Posts Tagged ‘
working mom ’
Wednesday, June 25th, 2014
Attention all 90210 fans! Tori Spelling and her California co-star Jennie Garth are back with their new sitcom Mystery Girls, premiering tonight on ABC Family. Parents caught up with the pair at a Mammarazzi screening event hosted by The MOMS, one of a series of town hall style events hosted by the mommy lifestyle brand. In terms of mommyhood, not all of the mysteries are solved yet, but Tori revealed to Parents what it’s like to go back to work with four kids at home (Liam, 8, Stella, 7, Hattie, 3, and Finn, 2), the secret behind her fabulous birthday bashes, and her proudest accomplishment as a mother.
P: Having four kids, how did your mommy duties play into your decision to go back to work full time?
TS: Having done a lot of reality work since Liam was born, I’ve had that luxury of always being able to have them with me, so this is my first job that takes me away from them in eight years. It’s been a definite transition. I don’t think I was completely ready. Finn is still so young. But the timing was right and in this business you don’t always get a second chance, you know? We had an amazing show that ran for 10 years and to me that was like lightening in a bottle and that is what this felt like with this show. It felt like Wow this is the moment for it so I gotta take it and create it and do it. The nice thing is they do get to come to set, so I get to see my kids. We shoot very close to where we live, so it’s a nice balance.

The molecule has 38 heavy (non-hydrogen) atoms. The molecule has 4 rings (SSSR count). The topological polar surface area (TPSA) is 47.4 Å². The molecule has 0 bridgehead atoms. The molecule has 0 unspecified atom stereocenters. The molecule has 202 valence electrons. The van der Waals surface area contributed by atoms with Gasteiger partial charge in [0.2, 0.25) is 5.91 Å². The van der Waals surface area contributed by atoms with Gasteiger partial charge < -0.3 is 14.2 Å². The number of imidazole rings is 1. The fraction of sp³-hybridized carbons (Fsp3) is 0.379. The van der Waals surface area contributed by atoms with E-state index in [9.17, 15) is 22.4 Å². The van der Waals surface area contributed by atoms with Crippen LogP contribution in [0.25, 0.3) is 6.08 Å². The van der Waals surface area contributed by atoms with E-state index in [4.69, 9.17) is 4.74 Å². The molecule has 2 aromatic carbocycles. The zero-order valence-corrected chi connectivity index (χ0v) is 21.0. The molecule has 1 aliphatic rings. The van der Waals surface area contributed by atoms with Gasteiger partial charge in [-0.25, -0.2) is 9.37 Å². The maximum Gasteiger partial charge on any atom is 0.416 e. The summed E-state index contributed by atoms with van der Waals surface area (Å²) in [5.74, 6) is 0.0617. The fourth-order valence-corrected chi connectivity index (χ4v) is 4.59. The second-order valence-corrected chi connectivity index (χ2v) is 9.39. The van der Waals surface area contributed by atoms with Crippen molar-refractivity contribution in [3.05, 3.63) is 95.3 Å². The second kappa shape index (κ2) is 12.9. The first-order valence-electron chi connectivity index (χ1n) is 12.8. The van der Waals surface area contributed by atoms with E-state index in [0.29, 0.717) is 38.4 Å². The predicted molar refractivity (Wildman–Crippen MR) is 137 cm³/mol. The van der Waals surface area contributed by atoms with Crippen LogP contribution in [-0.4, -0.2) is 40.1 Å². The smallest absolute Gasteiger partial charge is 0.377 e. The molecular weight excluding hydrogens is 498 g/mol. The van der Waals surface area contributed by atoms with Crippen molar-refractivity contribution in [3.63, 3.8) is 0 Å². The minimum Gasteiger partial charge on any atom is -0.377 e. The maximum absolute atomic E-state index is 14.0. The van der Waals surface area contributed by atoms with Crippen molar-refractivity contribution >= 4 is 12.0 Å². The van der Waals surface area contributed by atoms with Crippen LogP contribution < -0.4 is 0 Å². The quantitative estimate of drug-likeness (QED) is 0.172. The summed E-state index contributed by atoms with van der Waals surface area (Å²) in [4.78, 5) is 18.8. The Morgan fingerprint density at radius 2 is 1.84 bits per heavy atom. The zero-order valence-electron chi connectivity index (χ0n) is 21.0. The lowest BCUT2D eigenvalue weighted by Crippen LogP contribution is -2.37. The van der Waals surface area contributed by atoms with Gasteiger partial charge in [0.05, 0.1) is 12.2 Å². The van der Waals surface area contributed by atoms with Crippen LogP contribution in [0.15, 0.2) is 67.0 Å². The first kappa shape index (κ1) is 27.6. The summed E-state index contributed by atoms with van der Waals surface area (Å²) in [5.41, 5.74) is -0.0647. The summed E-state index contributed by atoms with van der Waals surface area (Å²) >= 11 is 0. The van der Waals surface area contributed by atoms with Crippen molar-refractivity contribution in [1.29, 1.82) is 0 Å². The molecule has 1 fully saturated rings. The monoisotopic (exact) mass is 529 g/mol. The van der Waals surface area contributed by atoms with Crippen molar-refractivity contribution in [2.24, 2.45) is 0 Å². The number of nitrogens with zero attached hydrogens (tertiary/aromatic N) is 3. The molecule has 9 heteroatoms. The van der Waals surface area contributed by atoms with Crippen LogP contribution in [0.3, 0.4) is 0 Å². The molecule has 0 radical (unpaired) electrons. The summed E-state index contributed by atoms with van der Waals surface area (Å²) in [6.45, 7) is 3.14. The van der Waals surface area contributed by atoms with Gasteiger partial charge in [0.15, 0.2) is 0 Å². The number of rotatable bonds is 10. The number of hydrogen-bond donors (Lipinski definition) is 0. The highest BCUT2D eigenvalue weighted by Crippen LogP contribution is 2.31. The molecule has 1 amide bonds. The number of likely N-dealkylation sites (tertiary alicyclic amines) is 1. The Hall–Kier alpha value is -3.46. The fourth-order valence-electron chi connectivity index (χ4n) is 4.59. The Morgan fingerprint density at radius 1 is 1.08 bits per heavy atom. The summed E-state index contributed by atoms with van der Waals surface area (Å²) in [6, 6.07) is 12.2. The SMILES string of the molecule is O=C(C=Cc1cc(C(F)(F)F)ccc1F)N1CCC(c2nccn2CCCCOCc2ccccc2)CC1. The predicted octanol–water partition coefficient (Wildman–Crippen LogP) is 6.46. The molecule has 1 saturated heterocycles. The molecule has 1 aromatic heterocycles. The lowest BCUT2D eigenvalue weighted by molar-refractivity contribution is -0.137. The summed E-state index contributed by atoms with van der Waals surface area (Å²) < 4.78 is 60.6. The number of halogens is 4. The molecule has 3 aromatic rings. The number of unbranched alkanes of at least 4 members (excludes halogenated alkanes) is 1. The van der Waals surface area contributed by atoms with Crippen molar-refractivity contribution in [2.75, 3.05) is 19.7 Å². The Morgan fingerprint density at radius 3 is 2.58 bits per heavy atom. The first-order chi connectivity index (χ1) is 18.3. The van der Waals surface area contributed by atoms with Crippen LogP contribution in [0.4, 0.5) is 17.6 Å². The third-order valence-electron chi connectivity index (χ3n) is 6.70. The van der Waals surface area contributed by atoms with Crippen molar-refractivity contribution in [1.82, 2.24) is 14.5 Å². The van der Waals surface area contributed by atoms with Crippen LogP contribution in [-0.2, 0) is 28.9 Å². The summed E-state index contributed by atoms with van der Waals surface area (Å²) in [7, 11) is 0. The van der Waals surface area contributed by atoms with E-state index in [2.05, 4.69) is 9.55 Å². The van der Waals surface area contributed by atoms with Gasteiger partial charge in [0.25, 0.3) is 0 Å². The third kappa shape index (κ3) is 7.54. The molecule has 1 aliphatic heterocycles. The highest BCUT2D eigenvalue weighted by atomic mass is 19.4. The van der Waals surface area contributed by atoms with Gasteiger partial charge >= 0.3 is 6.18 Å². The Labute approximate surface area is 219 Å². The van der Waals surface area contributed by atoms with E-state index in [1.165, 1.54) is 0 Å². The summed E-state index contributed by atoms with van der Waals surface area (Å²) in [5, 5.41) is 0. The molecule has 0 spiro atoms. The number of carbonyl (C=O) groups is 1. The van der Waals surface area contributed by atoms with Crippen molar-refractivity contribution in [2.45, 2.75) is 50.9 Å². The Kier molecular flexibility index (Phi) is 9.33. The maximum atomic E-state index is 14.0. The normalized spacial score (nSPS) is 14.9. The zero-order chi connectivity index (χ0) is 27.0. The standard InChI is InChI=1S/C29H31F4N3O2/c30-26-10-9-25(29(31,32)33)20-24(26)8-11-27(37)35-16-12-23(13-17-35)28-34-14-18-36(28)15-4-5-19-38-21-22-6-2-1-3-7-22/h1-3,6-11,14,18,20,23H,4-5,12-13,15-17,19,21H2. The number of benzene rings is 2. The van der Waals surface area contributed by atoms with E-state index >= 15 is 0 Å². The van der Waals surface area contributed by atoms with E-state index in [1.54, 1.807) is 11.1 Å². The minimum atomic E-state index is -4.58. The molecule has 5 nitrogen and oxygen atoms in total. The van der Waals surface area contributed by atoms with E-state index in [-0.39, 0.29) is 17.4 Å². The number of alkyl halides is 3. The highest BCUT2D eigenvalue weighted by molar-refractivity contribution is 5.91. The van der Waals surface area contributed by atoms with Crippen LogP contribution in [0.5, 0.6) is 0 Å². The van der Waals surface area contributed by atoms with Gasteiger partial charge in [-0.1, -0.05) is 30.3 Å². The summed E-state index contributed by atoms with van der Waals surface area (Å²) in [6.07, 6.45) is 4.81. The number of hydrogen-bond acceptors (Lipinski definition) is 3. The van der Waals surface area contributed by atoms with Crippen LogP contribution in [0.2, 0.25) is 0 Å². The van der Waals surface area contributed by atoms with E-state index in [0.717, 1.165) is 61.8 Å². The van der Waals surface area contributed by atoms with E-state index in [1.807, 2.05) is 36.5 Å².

P: Not only are you starring in the sitcom, you’re also the creator and executive producer. Where did the idea for Mystery Girls come from?
TS: When I first came up with the idea it was “Mystery Mom” because I was a mom and I wanted to do something in the realm of comedy, but I also love mysteries. I love like the 80s, 90s mysteries and I was like “I’ve never seen a sitcom do it, why not?” And two women doing it! The idea that [our characters] used to be on a show together was a wink wink to 90210. It went from Mystery Mom to Mystery Girls because it opened it up to everyone. But what we bring to these roles, it’s not just like you could have hired any two actresses to play these roles because there is a friendship and a sisterhood that goes for 20 years that you can’t write that.
P: Before Mystery Girls, your birthday parties on your reality show were famous. Do you have any fun parties planned and where do you get your inspirations?
TS: I did it the wrong way. I’m just putting it out there. I did it backwards. I went all out for the first two and then I kept having babies and now at four I’m like “There’s always a party, oh my G-d.” As a fulltime working mom, you just can’t keep doing the big parties. We’re scaling back now and we’re remembering it’s about family and who’s at the party, not about how big they are, even though I do still fixate on the details. It’s all about the DIY. Stella’s definitely a mini-me as far as decorating. Inspirations just come from when I was a kid. Everything that is out kind of comes back. So I always try to bring things back. Right now we’re into Jell-o molds. Bring em back!
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P: You mentioned Stella got your decorating sense. Are any of your four kids a mini-me?